Peggy looked at the chairs again; the coffee-coloured leather did look a little worn around the corners. She imagined Howard and his young bride sitting in them, on either side of the coffee table, like bookends.

"And what did Steve think of all this?"

"He said it was very nice, but that he liked his neighbourhood and he didn't feel comfortable breaking his lease. I think… it was a lot to expect."

Peggy couldn't help but agree. For Steve, trying to find his footing in a new world, living in such a carefully curated monument to the past would only serve to remind him of everything he'd lost.

"Do you think you'll be okay here?" asked Pepper. "If not, I can find something else."

"Please don't go to any more trouble than you already have. This is more than suitable. It's lovely." As for Steve, it was only one evening, with her there to distract him. She was quite certain he'd survive.

They stepped into the bedroom. Her suitcase, which she'd last seen in the trunk of Barton's car, had apparently been delivered; it stood in the far corner, next to a small chest of drawers. Of course, everything in the room seemed small in comparison to the absolutely enormous bed in the centre. Peggy didn't think she'd ever seen one quite so large.

"That certainly isn't period-appropriate," she observed. "I could sleep on it sideways."

"It was my suggestion. I mean, Steve is so…" Pepper made a wide-spanning gesture.

"Quite."

"And I didn't know if he'd have overnight guests."

Peggy raised an eyebrow. "How many were you expecting him to have at one time?"

The corners of Pepper's mouth quirked upward. "It's possible I was making assumptions. Steve claims that he slept on the couch when he went to visit you."

"He did," Peggy affirmed. She paused for effect before adding, "The first night. And I've had a high-five already, thank you."

"I'll try to restrain myself."

"I… Steve said he would come by once he'd been discharged. He'll be able to get in here all right, if I'm asleep?"

"Full clearance," Pepper assured her.

"Were you able to speak with Tony before you left?"

"He woke up for a bit, but he was… it wasn't a good time." Pepper was obviously a bit embarrassed at having bared so much earlier. "Do you want to come with me when I go back? It'll be early in the morning."

"Of course."

"I'll have JARVIS wake you up. And you can ask him to get me, or Natasha, if there's anything you need. Okay?"

"Perfect, thank you."

Peggy had never been a great hugger—it simply hadn't been the done thing in the Carter household—but she sensed, in that moment, that it was what Pepper needed. Wordlessly, she opened her arms; Pepper gave a grateful nod and stepped forward, folding herself into Peggy's embrace.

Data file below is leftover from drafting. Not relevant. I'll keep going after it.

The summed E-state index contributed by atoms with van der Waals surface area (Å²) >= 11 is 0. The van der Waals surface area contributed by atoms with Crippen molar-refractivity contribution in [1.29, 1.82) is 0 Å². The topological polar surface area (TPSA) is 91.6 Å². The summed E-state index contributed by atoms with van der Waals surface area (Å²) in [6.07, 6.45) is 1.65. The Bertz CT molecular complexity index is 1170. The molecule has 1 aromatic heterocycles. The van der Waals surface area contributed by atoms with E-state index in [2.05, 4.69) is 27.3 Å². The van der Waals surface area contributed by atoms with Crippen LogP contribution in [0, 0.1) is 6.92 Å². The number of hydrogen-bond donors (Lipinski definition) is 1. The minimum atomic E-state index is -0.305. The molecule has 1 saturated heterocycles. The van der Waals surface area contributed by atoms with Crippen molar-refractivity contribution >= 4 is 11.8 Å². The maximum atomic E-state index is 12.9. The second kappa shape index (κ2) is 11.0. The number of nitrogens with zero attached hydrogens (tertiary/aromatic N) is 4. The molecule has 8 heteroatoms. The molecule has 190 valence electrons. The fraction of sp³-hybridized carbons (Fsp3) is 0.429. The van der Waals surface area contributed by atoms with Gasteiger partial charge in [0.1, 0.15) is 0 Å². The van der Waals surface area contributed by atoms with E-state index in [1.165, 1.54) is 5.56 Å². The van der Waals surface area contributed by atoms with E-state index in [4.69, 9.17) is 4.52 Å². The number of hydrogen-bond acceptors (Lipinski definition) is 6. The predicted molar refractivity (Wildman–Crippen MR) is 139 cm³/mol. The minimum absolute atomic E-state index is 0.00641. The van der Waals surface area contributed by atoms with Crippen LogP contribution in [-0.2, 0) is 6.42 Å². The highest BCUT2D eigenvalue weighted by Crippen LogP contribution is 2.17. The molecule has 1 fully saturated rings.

"There now," murmured Peggy, trying to remember exactly what it was one said at moments like this. "There. It's all right."


Once Pepper had left, JARVIS talked Peggy through connecting her laptop to the tower's wifi. She checked her email, mostly out of force of habit; Steve was, presumably, either still at the hospital or en route, and Pepper was here. Charlotte had sent an e-card titled "Happy Spanksgiving," which Peggy reckoned she'd open another time.

After changing into her nightgown, Peggy had a pleasant, if somewhat odd, discussion with JARVIS about her preferred sleeping temperature, ambient light and sound levels, and method of waking. He apparently had several thousand different alarm tones, ranging from gentle birdsong to a klaxon that made her teeth rattle.

The massive bed was quite comfortable, and she sank almost immediately into a deep, dreamless sleep. This, however, lasted only a short while; she emerged more wakeful than ever, and desperate for a cup of tea.

The suite's kitchenette had a gas range and a variety of non-perishable staples. Most of them were modern versions of products she remembered—not with nostalgia, either. She doubted that Tony had any particular fondness for potted meats, so she could only assume that this was a continuation of the furnishings and the architecture—a somewhat misguided attempt to make Steve feel at home.

There was neither tea nor a kettle, but after some digging in the cupboards she managed to locate a small saucepan, a plastic bag of powdered milk, and a jar of Ovaltine. It would have to do; she wasn't about to wake Pepper in the middle of the night to ask for something so trivial. She mixed up the milk and set it over a low flame.

Steaming mug in hand, she wandered around the suite, peeking into cupboards. She was inspecting the wireless set when a loud chime nearly startled her out of her wits.

She'd already drawn breath to ask JARVIS about it, when she realized the sound had come from her open laptop—Steve's FlagUp folder.

She sat down and clicked on the mailbox icon, squinting at the bright screen. There were two new items in the folder: a video, titled Touching Reunion, and a photo, titled Good Night Darling.

She clicked on the video first. It was a grainy, poorly lit shot of a couple, kissing madly on a sidewalk. It wasn't until they broke apart that Peggy recognized her own coat and scarf, and Steve's sweater.

Her first thought was that perhaps Barton had been following them that night, after all. But why would Steve have this, and why would he send it to her without any sort of explanation?

She closed the video and clicked on the photo. It loaded a second later: an empty hospital bed.

Spots of blood on the pillow.

Good Night Darling.

"JARVIS!" she called out. "Tell Agent Romanoff I need her. Now!"